________________ CM . . . . Volume XIII Number 12 . . . . February 2, 2007

cover One Well: The Story of Water on Earth.

Rochelle Strauss. Illustrated by Rosemary Woods.
Toronto, ON: Kids Can Press, 2007.
32 pp., cloth, $19.95.
ISBN 978-1-55337-954-6.
 
Subject Heading:
Water-Juvenile literature.
 
Grades 3-8 / Ages 8-13.
 
Review by Renée Englot.
 
***½ /4

excerpt:

6 563 107 901, give or take a few. That's how many people there are on Earth, and that number is growing every day. More people mean a greater demand for water. But this growing population isn't the only thing putting a strain on our water supplies. The average person today uses about six times more water than a hundred years ago.
 
A growing population also means we need more space. As towns and cities have grown to accommodate all these people, they gobble up land, which also affects nearby water. Houses, buildings and roads sometimes take the place of wetland habitats where animals live, which puts species at risk. They also change the way rainwater, lands and streams flow. And pavement and concrete block rainwater from refilling underground water supplies.
 
There are more of us, and our demand for water at home, in industry and in agriculture has grown tremendously. But all the water we have is all the water we ever will have. There is no more water now than there was 100 or 1000 or even 10 000 years ago. And there will be no more 100 years from now, when the population may be closer to 10 billion.
 
We need to find a balance between our demands for water and the amount of water that's available to us.

One Well: The Story of Water on Earth asks readers to think of all the water on earth as belonging to one well: a well which is shared by all the people and animals of the earth; a well which is influenced by all of the activities on our planet. The text presents information about where water is found on our planet, how the water cycle functions, the importance of water for plants, for animals and their habitats, and for people, about access to water, about the impact of pollution, and about efforts to protect our water supply.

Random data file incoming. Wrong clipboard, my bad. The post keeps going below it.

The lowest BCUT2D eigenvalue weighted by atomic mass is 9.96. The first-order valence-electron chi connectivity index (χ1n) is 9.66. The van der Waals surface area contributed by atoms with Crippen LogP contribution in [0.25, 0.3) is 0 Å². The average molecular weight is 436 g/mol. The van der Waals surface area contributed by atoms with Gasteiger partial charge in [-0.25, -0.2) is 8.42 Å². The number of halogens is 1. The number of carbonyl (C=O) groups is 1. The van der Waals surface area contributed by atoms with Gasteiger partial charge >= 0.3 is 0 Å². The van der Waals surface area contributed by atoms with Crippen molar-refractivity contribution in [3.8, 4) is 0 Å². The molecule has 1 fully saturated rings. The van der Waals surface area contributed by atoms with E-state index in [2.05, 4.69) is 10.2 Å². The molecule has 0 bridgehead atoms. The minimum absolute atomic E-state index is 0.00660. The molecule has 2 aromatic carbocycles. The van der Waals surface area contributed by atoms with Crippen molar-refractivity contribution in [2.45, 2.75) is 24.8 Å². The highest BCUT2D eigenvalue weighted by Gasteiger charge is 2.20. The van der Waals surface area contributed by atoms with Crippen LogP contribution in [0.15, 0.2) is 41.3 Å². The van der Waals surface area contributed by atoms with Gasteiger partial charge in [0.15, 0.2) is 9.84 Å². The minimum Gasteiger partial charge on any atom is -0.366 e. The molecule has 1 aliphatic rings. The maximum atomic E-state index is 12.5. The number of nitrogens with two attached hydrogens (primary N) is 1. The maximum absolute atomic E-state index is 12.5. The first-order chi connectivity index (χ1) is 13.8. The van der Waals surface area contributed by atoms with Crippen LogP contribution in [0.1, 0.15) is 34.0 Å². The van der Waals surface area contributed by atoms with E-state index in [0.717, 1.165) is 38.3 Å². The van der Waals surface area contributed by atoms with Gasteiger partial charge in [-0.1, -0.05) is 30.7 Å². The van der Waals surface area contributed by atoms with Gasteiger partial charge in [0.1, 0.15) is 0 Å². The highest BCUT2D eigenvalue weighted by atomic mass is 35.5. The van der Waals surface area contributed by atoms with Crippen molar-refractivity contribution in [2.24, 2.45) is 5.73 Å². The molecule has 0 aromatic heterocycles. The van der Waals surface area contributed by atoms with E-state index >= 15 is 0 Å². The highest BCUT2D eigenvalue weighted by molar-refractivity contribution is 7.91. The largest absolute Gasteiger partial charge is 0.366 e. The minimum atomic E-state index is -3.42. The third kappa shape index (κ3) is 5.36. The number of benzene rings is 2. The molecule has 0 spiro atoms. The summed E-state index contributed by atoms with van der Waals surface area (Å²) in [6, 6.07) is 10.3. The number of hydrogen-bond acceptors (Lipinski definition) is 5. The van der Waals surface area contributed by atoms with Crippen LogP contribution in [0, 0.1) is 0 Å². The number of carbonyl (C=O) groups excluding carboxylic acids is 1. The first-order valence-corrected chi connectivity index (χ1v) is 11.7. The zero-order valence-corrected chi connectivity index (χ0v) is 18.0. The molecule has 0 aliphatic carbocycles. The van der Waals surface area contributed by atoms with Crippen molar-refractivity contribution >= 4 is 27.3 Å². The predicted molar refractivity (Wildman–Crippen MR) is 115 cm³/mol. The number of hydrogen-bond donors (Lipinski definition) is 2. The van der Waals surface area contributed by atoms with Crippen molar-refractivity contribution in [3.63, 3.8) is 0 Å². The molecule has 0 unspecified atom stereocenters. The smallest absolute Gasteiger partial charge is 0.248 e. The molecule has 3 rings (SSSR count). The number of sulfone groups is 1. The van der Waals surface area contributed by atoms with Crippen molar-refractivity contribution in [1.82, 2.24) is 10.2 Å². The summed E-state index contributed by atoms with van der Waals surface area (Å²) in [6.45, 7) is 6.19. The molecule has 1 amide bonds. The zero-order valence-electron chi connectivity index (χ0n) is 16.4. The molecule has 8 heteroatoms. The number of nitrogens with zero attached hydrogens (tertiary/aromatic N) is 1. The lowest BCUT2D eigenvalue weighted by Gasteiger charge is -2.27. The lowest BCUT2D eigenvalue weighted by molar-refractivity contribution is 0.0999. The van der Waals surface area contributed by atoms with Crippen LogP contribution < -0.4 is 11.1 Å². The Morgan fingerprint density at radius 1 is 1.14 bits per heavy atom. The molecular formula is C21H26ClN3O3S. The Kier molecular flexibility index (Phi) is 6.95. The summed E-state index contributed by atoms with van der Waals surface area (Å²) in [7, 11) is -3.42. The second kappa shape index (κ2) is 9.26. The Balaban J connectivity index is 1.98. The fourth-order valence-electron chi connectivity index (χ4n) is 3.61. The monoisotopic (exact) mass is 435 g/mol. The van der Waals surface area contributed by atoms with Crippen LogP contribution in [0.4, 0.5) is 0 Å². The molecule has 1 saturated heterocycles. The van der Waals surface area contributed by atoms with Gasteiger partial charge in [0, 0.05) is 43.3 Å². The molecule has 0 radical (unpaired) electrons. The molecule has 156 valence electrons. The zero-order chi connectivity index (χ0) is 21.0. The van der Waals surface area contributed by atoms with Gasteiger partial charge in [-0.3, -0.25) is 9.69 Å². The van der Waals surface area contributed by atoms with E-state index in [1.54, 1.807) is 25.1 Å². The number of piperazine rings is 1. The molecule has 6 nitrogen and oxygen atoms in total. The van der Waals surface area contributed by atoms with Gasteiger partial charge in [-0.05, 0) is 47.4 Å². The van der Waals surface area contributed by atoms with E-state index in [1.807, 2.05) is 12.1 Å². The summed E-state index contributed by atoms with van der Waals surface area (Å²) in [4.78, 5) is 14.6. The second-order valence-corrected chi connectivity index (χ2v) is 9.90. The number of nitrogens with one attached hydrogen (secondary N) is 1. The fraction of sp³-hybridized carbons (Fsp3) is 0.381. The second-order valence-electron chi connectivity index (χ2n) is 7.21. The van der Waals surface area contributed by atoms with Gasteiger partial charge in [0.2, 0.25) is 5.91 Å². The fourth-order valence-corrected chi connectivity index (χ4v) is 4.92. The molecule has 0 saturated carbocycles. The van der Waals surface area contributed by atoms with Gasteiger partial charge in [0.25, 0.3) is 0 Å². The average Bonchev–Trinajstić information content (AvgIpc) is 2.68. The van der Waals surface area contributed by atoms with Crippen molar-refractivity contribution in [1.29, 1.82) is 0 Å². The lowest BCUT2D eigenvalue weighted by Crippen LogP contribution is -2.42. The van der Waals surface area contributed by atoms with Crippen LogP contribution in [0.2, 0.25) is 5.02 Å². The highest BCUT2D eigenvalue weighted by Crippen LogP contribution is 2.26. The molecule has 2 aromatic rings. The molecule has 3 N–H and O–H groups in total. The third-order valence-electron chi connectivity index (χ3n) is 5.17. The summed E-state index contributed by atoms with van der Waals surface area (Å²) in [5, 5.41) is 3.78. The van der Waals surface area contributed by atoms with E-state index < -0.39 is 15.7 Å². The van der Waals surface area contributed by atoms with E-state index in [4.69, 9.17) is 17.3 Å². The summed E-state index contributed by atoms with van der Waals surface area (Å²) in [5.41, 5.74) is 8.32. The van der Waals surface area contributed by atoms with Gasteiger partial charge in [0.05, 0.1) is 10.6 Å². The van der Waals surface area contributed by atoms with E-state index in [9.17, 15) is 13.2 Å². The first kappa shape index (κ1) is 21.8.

This captivating book has been very well designed, and the cover art is attractive. The title is intriguing, while simple enough to be informative. Opening the front covers, the reader is drawn further into exploring the book. The title page and copyright page feature colour illustrations. The layout breaks information into manageable chunks. Each two page layout focuses on a single theme which is made obvious by a title. Most of the titles are tied directly to the well theme which carries throughout the book. Each two page spread features a block of text of approximately 125 to 250 words in length on one of the pages while the other page is filled with bright, attractive illustrations. In addition, there are text boxes on the illustrated pages which feature surprising facts related to the focus of that layout. Readers daunted by the amount of text can focus on these smaller bits of information. These blurbs contain unique information likely to catch attention and interest casual readers in reading further.